...from an upcoming publication:
The fascination with Lisbeth [Salander] crosses genders, which is one reason why the film can be a commercial success. Specifically, though, the character has become a kind of women’s obsession, especially for feminists who either reject or embrace her. Many people, myself included, believe that Lisbeth is a feminist character (interestingly created by a man, clearly sprinkled with a little fairy dust by his partner of thirty years, Eva Gabrielsson, as she revealed in her recent interviews). Lisbeth is like an avenging angel for all women who have been wronged by society. How can a feminist not fall in love with a guy who has the guts to create a character that has been so screwed by the system yet retains the strength to come back and get revenge on the people who have done her wrong? On the other side of the argument are others who are adamant that a man could never have created Lisbeth and her story because they are both too feminist. Still others also believe that Lisbeth is a victim, and are very angry and disturbed by the violence depicted against women—particularly in the first novel and film (titled Men Who Hate Women in their native Sweden). True, the violence is disturbing and hard to watch. But it doesn’t mean that it isn’t feminist.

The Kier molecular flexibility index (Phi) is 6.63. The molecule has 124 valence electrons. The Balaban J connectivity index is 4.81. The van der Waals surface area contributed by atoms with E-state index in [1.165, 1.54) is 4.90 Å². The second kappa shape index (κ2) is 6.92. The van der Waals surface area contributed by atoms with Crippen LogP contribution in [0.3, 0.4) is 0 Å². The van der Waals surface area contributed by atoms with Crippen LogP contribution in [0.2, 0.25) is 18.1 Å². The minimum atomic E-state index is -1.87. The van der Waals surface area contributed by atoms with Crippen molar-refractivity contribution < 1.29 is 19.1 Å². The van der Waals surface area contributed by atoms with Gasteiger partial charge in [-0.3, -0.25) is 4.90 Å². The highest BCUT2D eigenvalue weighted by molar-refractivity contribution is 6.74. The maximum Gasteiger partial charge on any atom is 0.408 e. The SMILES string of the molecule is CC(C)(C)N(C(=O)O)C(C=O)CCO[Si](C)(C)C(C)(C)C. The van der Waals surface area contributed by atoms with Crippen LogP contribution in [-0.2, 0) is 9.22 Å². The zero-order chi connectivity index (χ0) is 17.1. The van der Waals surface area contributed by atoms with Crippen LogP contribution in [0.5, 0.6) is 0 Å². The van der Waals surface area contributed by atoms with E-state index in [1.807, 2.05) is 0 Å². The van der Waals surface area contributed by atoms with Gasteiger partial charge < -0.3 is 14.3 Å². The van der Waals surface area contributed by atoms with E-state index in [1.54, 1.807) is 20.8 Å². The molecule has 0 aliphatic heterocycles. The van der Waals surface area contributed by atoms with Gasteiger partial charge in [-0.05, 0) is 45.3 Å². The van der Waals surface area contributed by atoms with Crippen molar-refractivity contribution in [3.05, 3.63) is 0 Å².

The debate about Lisbeth, the book, the films, and their relationship to feminism is one of the most exciting things about the upcoming film. 2010 might go down as the year when America—both men and women—became obsessed with books with a new feminist icon, but 2011 could go down as the year when Hollywood somehow releases a feminist film that becomes a big mainstream hit. Bring it on.